For me, the most interesting aspect of the work is actually the background. I have not studied medieval Korean culture, and thus the cultural setting is exotic to me. I'm especially interested in the discussions of pottery as a craft, and its cultural role. The development of incised pottery is especially interesting, as is the method of transmission of innovations in pottery (although this is a novelist's view, not a historical one).
The narrative arc of the story, with the brave, good, clever young boy from the poor background who eventually wins over the embittered curmudgeon by his persistence and sheer saintliness of character strikes me as cliched at best. As is sometimes the case in young adult fiction, the characters seem almost stereotypes and the plotting predictable.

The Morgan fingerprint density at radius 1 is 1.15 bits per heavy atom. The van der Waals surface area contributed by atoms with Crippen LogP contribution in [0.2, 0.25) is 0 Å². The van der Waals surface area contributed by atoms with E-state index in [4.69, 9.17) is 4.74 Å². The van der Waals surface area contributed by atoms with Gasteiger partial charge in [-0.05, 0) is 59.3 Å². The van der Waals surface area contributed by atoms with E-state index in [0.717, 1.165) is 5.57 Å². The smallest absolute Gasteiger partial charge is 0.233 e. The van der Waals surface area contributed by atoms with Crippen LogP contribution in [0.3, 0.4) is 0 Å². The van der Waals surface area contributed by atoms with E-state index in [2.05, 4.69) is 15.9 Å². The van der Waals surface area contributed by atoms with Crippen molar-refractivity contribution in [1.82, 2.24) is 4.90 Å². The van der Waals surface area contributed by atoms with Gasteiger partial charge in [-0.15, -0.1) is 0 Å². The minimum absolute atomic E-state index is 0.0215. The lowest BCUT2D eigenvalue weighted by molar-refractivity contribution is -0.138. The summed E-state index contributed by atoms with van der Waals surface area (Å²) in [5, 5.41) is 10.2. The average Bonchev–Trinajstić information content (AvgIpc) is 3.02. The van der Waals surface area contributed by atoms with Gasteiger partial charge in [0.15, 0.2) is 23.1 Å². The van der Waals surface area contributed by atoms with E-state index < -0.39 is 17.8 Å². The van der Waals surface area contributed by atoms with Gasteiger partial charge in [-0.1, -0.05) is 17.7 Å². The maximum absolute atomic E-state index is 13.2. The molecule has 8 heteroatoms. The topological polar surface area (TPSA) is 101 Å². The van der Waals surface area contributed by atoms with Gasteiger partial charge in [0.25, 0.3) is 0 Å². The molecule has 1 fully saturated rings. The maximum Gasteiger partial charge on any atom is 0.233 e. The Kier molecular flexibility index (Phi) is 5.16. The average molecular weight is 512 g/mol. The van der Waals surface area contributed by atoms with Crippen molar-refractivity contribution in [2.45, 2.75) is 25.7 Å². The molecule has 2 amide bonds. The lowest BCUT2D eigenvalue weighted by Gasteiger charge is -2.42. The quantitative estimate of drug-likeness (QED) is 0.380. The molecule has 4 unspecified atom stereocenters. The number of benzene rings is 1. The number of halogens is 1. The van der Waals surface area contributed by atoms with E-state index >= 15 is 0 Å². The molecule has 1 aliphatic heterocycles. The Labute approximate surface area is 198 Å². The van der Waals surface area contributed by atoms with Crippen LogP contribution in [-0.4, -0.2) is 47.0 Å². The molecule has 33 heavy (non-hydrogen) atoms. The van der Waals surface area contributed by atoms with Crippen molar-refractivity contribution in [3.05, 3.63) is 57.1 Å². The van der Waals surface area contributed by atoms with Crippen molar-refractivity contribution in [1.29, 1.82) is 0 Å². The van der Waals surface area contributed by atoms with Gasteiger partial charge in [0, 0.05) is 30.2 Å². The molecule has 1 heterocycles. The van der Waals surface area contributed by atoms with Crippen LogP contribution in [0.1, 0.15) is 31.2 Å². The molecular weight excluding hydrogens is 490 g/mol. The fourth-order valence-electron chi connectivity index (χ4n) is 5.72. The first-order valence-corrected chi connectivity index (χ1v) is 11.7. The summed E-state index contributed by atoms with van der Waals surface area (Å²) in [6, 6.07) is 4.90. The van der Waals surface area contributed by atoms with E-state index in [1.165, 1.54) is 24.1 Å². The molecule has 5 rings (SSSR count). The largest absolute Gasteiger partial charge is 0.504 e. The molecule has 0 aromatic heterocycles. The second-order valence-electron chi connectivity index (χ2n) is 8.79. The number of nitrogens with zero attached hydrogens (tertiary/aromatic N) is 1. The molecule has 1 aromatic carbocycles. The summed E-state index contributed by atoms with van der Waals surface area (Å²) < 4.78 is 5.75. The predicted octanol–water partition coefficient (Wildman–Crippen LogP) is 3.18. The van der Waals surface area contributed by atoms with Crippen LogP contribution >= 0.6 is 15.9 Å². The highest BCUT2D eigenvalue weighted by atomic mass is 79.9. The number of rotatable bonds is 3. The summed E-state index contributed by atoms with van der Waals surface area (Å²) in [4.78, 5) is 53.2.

Tree-ear is an analogy for you or me growing up and learning to work through disappointments, negotiate change and achieve success even in light of challenges. Persistence will bring reward. When Tree-ear's internal desire to learn how to make a pot is not fulfilled immediately, he does not give up. He continues to do the job he is asked to do. Even to the point of being attacked while delivering some pots made by Min. He then returns to learn his guardian Crane-man has died and he is left alone. He finally is adopted by Min and his wife and learns to make pottery. I like the story, the idea of persistence and finally his reward does come. This is a great example of faith.